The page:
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Peter MacKay, seen here on Feb. 8, 2020, wants smaller government but won’t point to anything specific that Ottawa would stop doing under a MacKay government.

Andrew Vaughan/The Canadian Press

There are two completely separate columns to write from an interview with Peter MacKay.

One is about the middle-of-the-road, centrist Peter MacKay, and that probably won’t help him with the red-meat-eating base he needs to court if he wants to clinch the Conservative Party leadership. That Peter MacKay showed up in an interview with The Globe and Mail last week over the phone from Thunder Bay.

So did the more combative, tough-on-crime Conservative who said he won’t apologize for the parts of his victims’ rights agenda that were struck down as unconstitutional, promised to get rid of the “unfair” carbon tax and took a chippy tone with a reporter challenging a vague answer. That Peter MacKay probably has a better chance to strike a chord with the rank and file.

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Middle-of-the road Peter MacKay talked about cutting taxes, but the same way as Prime Minister Justin Trudeau: He said he’d raise the basic personal amount exemption to take more people off the tax rolls, only go farther than Mr. Trudeau. He wants smaller government but won’t point to anything specific that Ottawa would stop doing under a Peter MacKay government. Instead, he issued a standard promise of Liberals and Conservatives to review programs and tackle inefficiency.

Is he a China hawk? He didn’t sound like one. He said relations are rough now, after China detained two Canadians as a “retaliatory act” for the arrest of Huawei chief financial officer Meng Wanzhou, but that it is important for Ottawa to work at the highest levels to improve that relationship. He even described Mr. Trudeau’s new ambassador to China, Dominic Barton, as very able.

He’s right: Mr. Barton, the former managing director of global consulting behemoth McKinsey & Co., is highly accomplished. But China hawks in the Conservative Party tend to view Mr. Barton warily, suspecting his job is to appease Beijing in order to preserve commercial ties. Mr. MacKay’s prescription is far from Andrew Scheer’s suggestion that Canada keep China at a distance.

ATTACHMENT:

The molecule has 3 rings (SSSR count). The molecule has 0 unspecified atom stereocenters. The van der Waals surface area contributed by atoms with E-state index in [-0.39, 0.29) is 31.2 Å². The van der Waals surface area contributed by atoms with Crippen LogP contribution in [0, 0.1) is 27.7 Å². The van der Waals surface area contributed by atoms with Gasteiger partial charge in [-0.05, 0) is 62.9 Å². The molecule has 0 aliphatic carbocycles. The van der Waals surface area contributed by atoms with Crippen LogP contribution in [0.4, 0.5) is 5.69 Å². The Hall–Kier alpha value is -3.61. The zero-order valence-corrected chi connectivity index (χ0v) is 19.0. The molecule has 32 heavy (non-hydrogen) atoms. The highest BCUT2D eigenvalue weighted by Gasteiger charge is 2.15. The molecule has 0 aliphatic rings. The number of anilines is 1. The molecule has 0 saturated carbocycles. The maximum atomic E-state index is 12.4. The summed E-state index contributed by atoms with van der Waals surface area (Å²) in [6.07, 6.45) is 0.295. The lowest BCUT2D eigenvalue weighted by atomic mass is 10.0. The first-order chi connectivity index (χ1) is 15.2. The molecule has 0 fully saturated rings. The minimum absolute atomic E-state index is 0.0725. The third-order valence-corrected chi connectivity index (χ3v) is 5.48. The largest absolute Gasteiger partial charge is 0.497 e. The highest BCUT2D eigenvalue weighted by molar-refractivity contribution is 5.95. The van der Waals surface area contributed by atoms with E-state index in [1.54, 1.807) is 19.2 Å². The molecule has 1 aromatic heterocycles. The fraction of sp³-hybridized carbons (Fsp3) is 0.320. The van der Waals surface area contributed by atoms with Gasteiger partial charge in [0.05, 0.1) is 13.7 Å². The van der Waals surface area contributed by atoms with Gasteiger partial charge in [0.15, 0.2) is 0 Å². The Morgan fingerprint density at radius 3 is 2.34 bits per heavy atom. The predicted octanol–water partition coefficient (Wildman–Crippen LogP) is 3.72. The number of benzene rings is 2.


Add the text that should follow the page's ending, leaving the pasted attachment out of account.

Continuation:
Mr. MacKay’s words on China won’t fire up the base. The Peter MacKay who can’t name anything he’d cut from government is walking into the criticism of his adversaries. Durham MP Erin O’Toole, a heretofore middle-of-the-road Conservative who is positioning himself as a rock-ribbed, true-blue, populist conservative in the leadership race, has said Mr. MacKay would turn the Conservatives into “Liberal Party lite.”

But then there’s the tough-on-crime Peter MacKay who dismisses the carbon tax as elitist and gets his back up when challenged by a reporter.

He picks the Victims’ Bill of Rights as his biggest accomplishment in government. He defended the victims’ surcharge imposed for every conviction, which he made mandatory as justice minister – even though the Supreme Court struck it down as cruel and unusual punishment. “I will never apologize for having stood up for victims,” he said.

That attitude seems more in tune with the conservative populist mood of his party. So is his condemnation of carbon taxes as being ineffective and unfair to people in rural areas who would pay more.

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Which is the real Peter MacKay? Both. The tough-on-crime attitude has been in his political DNA since he was a Crown prosecutor. Unlike Mr. O’Toole, who seems to have made a tactical decision to shift ideology, Mr. MacKay has always stood in many places. His political instincts are instinctive. Mostly.

Sometimes he is in one position and its opposite, notably on climate change. The front-runner won’t be nailed down on much except that he thinks carbon taxes are bad. He both dismisses the need for Canada to reduce emissions and says it is important to do so.

Would he adopt policies to reach current goals to reduce emissions by 30 per cent by 2030, or the Liberals’ new target of “net-zero” by 2050? Those goals, he said, are “aspirational.”

It is both an answer and not. It sounds like a goal to be strived for, but not reached. Or both. Or neither. Webster’s defines aspirational as “having or showing a desire to achieve a high level of success or social status.” When The Globe’s Marieke Walsh noted his answer was not clear, Mr. MacKay said, “You don’t get to tell me what my answer is. I’m telling you, it’s aspirational.”

So it is. Mr. MacKay is a Conservative front-runner who is running on electability – and after two decades in Conservative politics, his conservative identity is still hard to define.

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